How to Survive the Holidays
Dreading spending too much time with your family during the festive season? Read this now.
Holiday get-togethers would be easier to stomach if not for certain relatives. Maybe it's an uncle who always stirs the political pot or in-laws who nitpick everything. Before heading to your family affair, get into a relaxed mind-set, advises Debra Mandel, Ph.D., a Los Angeles-based relationship expert. Chill out with a cocktail (one, not several) or watch a funny movie. "Take the edge off," she says. Still, there are major offenders in anybody's family. Here's how to deal with them.
Ever since she lost her job, your cousin's been stuck to the couch, surfing through syndicated judge shows. When talking to a laid-off relative, acknowledge what she's going through is tough. Then encourage her by accentuating her strengths. Your pep talk may be what she needs to get back on track.
Your younger brother can't stand how good life is for you, which is why you hate talking about your career or family in front of him when others ask how you're doing. "Try not to give your sibling's envy any power," Mandel says. Instead, convey to your bro that you're rooting for him and that there's enough in this world to go around.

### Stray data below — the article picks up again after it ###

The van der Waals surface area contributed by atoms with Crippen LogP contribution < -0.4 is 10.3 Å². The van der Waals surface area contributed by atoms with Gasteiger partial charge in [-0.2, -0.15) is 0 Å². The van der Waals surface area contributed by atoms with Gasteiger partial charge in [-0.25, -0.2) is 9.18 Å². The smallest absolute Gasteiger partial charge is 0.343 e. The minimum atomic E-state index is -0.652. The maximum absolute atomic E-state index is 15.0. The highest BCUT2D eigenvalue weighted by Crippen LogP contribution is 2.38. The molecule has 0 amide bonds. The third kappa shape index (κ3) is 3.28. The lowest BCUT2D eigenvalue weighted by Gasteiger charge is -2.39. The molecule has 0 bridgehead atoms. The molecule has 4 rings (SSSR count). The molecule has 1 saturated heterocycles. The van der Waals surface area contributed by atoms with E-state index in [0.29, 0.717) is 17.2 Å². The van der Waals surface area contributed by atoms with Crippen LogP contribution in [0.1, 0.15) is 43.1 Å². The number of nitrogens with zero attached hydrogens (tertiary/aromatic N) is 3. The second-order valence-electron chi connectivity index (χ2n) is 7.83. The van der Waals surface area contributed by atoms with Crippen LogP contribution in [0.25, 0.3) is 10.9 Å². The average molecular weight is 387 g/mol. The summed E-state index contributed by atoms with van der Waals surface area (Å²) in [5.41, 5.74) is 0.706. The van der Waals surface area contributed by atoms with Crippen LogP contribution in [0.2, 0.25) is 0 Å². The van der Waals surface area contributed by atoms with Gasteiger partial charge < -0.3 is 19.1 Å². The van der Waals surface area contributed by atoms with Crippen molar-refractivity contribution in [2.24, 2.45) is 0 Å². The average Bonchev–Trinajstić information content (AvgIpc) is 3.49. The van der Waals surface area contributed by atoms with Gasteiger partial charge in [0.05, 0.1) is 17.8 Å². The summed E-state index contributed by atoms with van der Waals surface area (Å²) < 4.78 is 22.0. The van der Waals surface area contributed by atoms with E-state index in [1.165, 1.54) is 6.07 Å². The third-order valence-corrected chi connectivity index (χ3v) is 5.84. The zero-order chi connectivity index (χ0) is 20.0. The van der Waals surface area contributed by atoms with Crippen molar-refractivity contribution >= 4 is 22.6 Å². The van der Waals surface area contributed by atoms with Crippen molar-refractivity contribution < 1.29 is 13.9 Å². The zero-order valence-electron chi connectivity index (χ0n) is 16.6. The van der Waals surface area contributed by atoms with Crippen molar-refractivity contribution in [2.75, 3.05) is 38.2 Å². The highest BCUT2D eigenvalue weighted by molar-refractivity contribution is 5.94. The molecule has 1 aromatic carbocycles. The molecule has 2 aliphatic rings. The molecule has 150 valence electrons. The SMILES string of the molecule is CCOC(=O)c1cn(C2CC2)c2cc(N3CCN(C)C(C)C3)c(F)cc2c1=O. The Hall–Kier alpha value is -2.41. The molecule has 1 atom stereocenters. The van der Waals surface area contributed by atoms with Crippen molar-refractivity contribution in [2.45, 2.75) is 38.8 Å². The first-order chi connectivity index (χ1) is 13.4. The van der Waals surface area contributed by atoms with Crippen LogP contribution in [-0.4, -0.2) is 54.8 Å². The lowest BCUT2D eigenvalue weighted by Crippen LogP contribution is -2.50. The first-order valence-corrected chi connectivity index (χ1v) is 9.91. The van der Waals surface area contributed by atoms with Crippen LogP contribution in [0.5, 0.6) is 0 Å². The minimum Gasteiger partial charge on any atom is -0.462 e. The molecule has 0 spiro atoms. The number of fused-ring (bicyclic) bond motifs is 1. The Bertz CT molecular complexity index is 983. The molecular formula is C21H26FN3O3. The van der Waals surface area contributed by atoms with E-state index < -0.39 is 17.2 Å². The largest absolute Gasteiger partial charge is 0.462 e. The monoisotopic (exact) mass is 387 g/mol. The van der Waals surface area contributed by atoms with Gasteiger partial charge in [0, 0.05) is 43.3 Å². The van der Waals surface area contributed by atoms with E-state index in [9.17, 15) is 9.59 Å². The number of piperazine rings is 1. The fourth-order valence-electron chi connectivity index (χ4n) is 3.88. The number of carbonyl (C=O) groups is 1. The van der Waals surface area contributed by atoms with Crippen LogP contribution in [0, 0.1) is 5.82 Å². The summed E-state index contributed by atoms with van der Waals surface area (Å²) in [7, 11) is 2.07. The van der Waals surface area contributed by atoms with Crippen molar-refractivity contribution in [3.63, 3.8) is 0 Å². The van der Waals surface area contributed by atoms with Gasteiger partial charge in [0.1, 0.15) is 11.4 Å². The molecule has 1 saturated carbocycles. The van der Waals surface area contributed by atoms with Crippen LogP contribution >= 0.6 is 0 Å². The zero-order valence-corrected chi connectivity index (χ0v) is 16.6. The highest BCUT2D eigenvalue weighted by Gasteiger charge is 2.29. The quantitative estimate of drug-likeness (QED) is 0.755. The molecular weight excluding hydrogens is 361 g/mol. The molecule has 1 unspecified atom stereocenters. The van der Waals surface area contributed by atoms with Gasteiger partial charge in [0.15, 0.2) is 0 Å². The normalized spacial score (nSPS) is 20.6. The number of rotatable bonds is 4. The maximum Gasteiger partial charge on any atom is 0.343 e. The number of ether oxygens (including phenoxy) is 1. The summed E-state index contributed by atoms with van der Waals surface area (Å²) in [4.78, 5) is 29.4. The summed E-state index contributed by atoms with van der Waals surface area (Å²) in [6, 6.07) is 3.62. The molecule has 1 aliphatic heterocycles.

Whenever you see your uncle, he steps on a soapbox that seems to grow bigger every year. Your goal? Be Switzerland. Keep conversations politically neutral and friendly. And always have an exit strategy in case a debate turns ugly. Start up a pickup football game or volunteer to grab a few supplies at store.
Don't take criticism from in-laws personally. Words are insulting only when you allow them to be, Mandel says. Your best defense in this case may be flattery. Say something nice to your monster, er, mother-in-law the moment you see her. Even a compliment about how sharp she's dressed can help keep the peace.
Yes, they may be curmudgeonly, but Nana and Pappy have enough to deal with—like aches, pains, and the cancellation of Murder, She Wrote. So make them feel special, even for a few minutes. Ask where they'd like to sit at the table or chat with them about their favorite family holiday memories.
Show your sister's kids some empathy. After all, you were in their same angst-ridden shoes 10 years ago, right? Give them quality time. Spend a few minutes joking with them or talking about their interests. Just don't ask yes-or-no questions, as teens are infamous for one-word responses, Mandel says.